Is this a bug? Trying to get effect of static_assert

Now that you can panic in const blocks I tried this:

pub fn f<T>() {
    const _: () = {
        if std::mem::align_of::<T>() != 1 {
            panic!("std::mem::align_of::<T>() must be 1!");
        }
    };
}

But I get the confusing error:

   Compiling playground v0.0.1 (/playground)
error[E0401]: can't use generic parameters from outer function
 --> src/lib.rs:3:33
  |
1 | pub fn f<T>() {
  |          - type parameter from outer function
2 |     const _: () = {
3 |         if std::mem::align_of::<T>() != 1 {
  |                                 ^ use of generic parameter from outer function

For more information about this error, try `rustc --explain E0401`.
error: could not compile `playground` due to previous error

Playground link

It's intentional, a const in a function is supposed to behave like a global const.

Does this suit your needs though?

3 Likes

The only downside is a trait based solution means expressing the bound everywhere in generic code. But that seems like what Rust probably wants me to do to avoid C++ style compiler error traces.

It's not a "downside", it's also intentional. Your const-based solution would cause a post-monomorphization error, ie. it wouldn't be guaranteed that once the body of the function is typechecked, it will compile for every suitable instantiation. That has proven to be way more confusing than useful, especially in library code, when one can't reasonably expect and test every foreseeable correct use, since there is an open set of types one may be able to instantiate generics with.

Having to put trait bounds on your types when you require specific capabilities explicitly indicates what you need from a type, like a contract. This upfront checking ensures precise and good error messages at the call site, which is much easier to debug.

I understand the general aversion to post monomorphization errors, and the Rust solution works but it's 15x the length of the C++ one and gives a less readable error message. It will also require copy and pasting another bound at every layer. I'm fine with traits restricting what behavior is available but I'm not sure throwing up obstacles to additional static checks is a win. If I were lazier I might just say my function is already unsafe anyway and not bother.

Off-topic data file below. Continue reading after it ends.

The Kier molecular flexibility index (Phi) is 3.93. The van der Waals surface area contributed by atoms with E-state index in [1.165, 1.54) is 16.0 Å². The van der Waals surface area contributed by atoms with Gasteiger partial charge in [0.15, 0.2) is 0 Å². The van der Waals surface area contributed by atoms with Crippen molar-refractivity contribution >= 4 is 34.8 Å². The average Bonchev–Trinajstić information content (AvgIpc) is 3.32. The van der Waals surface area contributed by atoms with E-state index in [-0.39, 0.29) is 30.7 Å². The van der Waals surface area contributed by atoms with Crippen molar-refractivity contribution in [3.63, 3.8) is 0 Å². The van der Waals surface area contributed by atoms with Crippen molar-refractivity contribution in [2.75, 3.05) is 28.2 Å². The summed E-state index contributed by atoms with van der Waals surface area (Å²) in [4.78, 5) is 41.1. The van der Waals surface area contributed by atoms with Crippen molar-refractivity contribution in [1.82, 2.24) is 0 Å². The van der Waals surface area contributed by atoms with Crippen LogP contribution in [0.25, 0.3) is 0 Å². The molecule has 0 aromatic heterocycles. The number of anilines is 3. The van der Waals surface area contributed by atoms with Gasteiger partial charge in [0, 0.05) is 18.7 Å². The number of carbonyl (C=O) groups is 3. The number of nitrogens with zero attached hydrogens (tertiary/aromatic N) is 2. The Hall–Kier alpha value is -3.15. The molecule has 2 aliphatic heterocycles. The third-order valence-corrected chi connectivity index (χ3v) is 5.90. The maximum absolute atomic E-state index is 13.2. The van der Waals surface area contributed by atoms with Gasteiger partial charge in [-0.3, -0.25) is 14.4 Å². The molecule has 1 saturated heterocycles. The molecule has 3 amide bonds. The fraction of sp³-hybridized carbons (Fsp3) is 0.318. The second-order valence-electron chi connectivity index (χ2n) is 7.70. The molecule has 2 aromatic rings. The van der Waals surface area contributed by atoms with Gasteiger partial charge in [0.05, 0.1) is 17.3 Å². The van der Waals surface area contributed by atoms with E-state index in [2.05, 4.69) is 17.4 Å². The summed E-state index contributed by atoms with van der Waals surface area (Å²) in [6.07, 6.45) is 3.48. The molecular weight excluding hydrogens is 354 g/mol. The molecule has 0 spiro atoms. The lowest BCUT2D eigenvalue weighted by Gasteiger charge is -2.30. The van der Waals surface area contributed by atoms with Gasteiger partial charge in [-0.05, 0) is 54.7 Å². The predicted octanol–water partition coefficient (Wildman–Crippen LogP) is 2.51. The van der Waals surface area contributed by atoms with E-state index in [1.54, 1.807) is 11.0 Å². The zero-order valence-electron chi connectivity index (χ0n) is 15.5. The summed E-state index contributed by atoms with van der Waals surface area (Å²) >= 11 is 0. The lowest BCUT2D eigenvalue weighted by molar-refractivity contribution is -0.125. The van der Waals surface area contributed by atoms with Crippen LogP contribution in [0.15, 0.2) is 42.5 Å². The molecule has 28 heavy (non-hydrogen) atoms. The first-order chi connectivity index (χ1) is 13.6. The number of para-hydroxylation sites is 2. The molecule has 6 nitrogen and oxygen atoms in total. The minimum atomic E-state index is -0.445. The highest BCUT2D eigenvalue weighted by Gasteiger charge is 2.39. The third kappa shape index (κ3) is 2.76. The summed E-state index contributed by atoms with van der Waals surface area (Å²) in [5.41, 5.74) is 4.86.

What I would normally do is assert the alignment constraint when constructing the type that cares about it, and from there you just pass that value around like normal.

For example, imagine we have a helper trait which gives us the alignment and we can use for constraining things.

trait Aligned: Sized {
    const ALIGNMENT: usize;
}

impl<T: Sized> Aligned for T {
    const ALIGNMENT: usize = std::mem::align_of::<Self>();
}

From there, we can write our constructor.

#![feature(associated_const_equality)]

struct Foo<T>(T);

impl<T> Foo<T> {
    fn new(value: T) -> Self
    where
        T: Aligned<ALIGNMENT = 1>,
    {
        Foo(value)
    }
}

And try to use it.

fn do_something_with_foo<T>(foo: Foo<T>) {
    println!("Doing something with Foo!");
}

fn main() {
    let _ = Foo::new(42_u8);
    let _ = Foo::new(42_u32);
}

(playground)

Trying to construct a Foo with a u32 results in this error:

error[E0271]: type mismatch resolving `<u32 as Aligned>::ALIGNMENT == 1_usize`
  --> src/main.rs:28:13
   |
28 |     let _ = Foo::new(42_u32);
   |             ^^^^^^^^ expected `1_usize`, found `4_usize`
   |
   = note: expected type `1_usize`
              found type `4_usize`
note: required by a bound in `Foo::<T>::new`
  --> src/main.rs:16:20
   |
14 |     fn new(value: T) -> Self
   |        --- required by a bound in this
15 |     where
16 |         T: Aligned<ALIGNMENT = 1>,
   |                    ^^^^^^^^^^^^^ required by this bound in `Foo::<T>::new`

It's a bit awkward and more verbose because you can't use expressions and assertions with const generics aren't fully fleshed out just yet.